As companies relocate, remote work often is important for employee retention.

For example, if a company moves it can encourage retention of high-performing employees by allowing them to work remotely. "The relocating employer gets the best of both worlds," Solomon said. "They retain key employees and still reap many of the benefits of being headquartered in a state with a more favorable legal and business climate, including the availability of a broader talent pool."

Not all companies may be able to offer remote work. If a company was planning a relocation to reduce its footprint, the business may not want to offer remote work, Greenberg, Groff and Paindiris explained.

Handbook Revisions

Consider how a relocation may necessitate revisions to policies and procedures, particularly those relating to leaves and wage and hour issues. "If updating benefits and policies, determine if there are particular notice requirements for those changes," the Jackson Lewis attorneys said.

Provide clear communications to employees about the relocation, even to those who may not be relocating along with the headquarters, they added. Offer reassurance of the path going forward to ensure retention, including, they recommended, the potential for remote work if possible.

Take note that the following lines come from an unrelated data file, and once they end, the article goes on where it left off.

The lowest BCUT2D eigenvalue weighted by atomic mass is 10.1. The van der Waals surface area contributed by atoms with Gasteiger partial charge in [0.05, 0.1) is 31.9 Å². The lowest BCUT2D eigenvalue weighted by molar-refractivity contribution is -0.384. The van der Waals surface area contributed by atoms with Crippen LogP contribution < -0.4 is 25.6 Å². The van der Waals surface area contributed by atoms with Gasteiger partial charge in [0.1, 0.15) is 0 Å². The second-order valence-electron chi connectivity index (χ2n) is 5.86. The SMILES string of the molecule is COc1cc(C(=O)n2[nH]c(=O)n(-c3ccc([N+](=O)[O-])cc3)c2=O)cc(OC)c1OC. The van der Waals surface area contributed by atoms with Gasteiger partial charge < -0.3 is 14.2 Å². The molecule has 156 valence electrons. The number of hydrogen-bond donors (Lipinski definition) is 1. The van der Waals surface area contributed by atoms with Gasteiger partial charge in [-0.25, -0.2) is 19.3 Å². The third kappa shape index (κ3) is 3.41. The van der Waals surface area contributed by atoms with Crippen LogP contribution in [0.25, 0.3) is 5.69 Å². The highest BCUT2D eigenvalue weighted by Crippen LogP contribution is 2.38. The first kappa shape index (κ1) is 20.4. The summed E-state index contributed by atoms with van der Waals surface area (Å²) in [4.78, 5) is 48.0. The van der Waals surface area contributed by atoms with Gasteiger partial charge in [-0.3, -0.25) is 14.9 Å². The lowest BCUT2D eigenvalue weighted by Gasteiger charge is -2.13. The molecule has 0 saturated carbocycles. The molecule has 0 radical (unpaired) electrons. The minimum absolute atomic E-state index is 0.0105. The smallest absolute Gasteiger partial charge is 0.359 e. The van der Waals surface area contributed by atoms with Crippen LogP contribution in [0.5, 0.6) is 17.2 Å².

"The most obvious adjustments are likely to be around any state-mandated benefits, such as sick pay," said Erika Collins, an attorney with Faegre Drinker in New York City. "Employers should review their handbooks to ensure compliance with local laws where the new headquarters are located."

If the employer will operate solely in the state of the new corporate headquarters, the handbook will need a complete overhaul, Solomon said. Alternatively, if the state where the new corporate headquarters is located is an additional state the employer will be operating from, state-specific addendums should be included to comply with state and local laws, she noted.

Some companies take a more gradual approach. Greenberg, Groff and Paindiris said it is uncommon for a company to make a wholesale change to all policies and procedures due to a relocation. In addition to legal compliance, there are employee morale and retention considerations, so companies typically keep as many of their prior policies as possible, they said, noting that some policies may change due to state benefits, such as paid family leave benefits offered by states. However, over time, if the company leaves a particular state, it is likely to discontinue certain policies and procedures required in that state, they added.

"Employees need to have a thorough understanding of the reason for the relocations and the benefits to residing in the new state," Solomon said. Employers should typically offer relocation agreements that address such things as moving expenses.

Companies that are moving their corporate headquarters will want to consult with employment counsel early in the process, Solomon said. "This will ensure that relocation agreements and policies are developed for employees they wish to retain," she noted.

The separation from employment of employees who are not being offered relocation or who do not wish to relocate should be handled in a lawful manner, Solomon said.